Gourgue's wife has her own political lineage. She is the sister of Suzy 
Castor, the wife of Gerard Pierre Charles, who broke away from Aristide's 
Lavalas party years ago and whose Organization of People in Struggle is the 
dominant member of the opposition coalition.
In 1979, Gourgue, his wife and four daughters were attacked while Gourgue, 
as head of the Haitian League of Human Rights, was giving a lecture on the 
presidency-for-life of the younger Duvalier. "We have paid with our blood 
for human rights in this country," Gourgue said. "This is not something 
we're just starting."
                         CANDIDATE IN '87
The National Front of Concertation picked Gourgue in 1987 as its candidate 
for the presidency but those elections were called off after dozens of 
voters were murdered by thugs backed by the military.
"You know I was elected president with a huge majority," said Gourgue, a 
twinkle in his eyes.
Daniel Supplice said Gourgue became the opposition's choice for provisional 
president because of the respect he commands as someone who knows the law 
and who is widely regarded for his integrity.
"He's a man everyone knows and respects," said Supplice of Generation 2004, 
another participant in the coalition. "He makes everyone comfortable. He's 
not an extremist. He's a symbol of old Haiti, people with morality."
Said Gourgue, "I'm above it all."
It is hard to gauge Gourgue's popularity because only few of the 
coalition's supporters have taken to the streets to march, unlike Lavalas, 
which can mobilize hundreds of supporters within hours.
"The 50 people who were inside the headquarters of the coalition two days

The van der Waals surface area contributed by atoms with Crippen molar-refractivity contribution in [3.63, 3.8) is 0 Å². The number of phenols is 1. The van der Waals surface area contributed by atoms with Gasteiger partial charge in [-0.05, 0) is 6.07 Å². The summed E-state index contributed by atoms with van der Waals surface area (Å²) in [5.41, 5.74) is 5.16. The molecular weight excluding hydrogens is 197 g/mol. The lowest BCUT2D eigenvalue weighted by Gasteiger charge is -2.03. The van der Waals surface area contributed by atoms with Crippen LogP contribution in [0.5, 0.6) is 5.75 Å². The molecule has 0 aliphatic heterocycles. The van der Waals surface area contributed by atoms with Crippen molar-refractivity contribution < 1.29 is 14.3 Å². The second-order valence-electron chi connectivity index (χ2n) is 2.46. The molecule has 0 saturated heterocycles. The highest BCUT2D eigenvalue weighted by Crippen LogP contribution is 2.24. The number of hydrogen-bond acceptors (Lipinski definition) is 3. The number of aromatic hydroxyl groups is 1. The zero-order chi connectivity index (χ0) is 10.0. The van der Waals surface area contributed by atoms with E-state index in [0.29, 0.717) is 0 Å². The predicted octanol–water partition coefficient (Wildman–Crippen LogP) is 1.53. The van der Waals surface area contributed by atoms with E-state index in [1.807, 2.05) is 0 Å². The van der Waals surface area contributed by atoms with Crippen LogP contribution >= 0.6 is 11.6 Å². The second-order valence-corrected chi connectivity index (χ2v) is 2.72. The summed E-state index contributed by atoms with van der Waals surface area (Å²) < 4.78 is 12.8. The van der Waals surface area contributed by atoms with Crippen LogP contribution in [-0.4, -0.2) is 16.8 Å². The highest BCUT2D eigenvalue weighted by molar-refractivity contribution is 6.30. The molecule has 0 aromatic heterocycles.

ago under siege were just there," said Firmin Jean-Louis, an aide. "If we 
wanted people around, we could have had hundreds, thousands. People are 
afraid to come out because they know what will happen to them."
Haitian police officials said Thursday that shootings reported at the 
coalition offices were coming from inside the building and rejected charges 
that the crowds were responsible for any gunfire. They also denied that 
police officers aid the Aristide supporters.
Gourgue has called for the return of the Haitian army that Aristide 
disbanded. He dismisses the charge that the coalition represents only 
well-to-do Haitians who are said to be afraid of an Aristide presidency 
because his political base is among the poor blacks who want to see a 
redistribution of the country's meager resources.
"I'm the president of all Haitians," Gourgue said.
                         WAITING FOR ARISTIDE
Although Aristide repeated on Wednesday that he was open to dialogue, 
Gourgue said he was waiting for the president to take the first step.
"Acta, non verba,"acts, not words, said Gourgue, who sprinkles his 
conversations with Latin quotes and verse from 17th Century French 
playwrights. Aristide "should write a letter to the Convergence and tell 
them that he wants to meet again," he said. "He should be doing it because 
he's the power."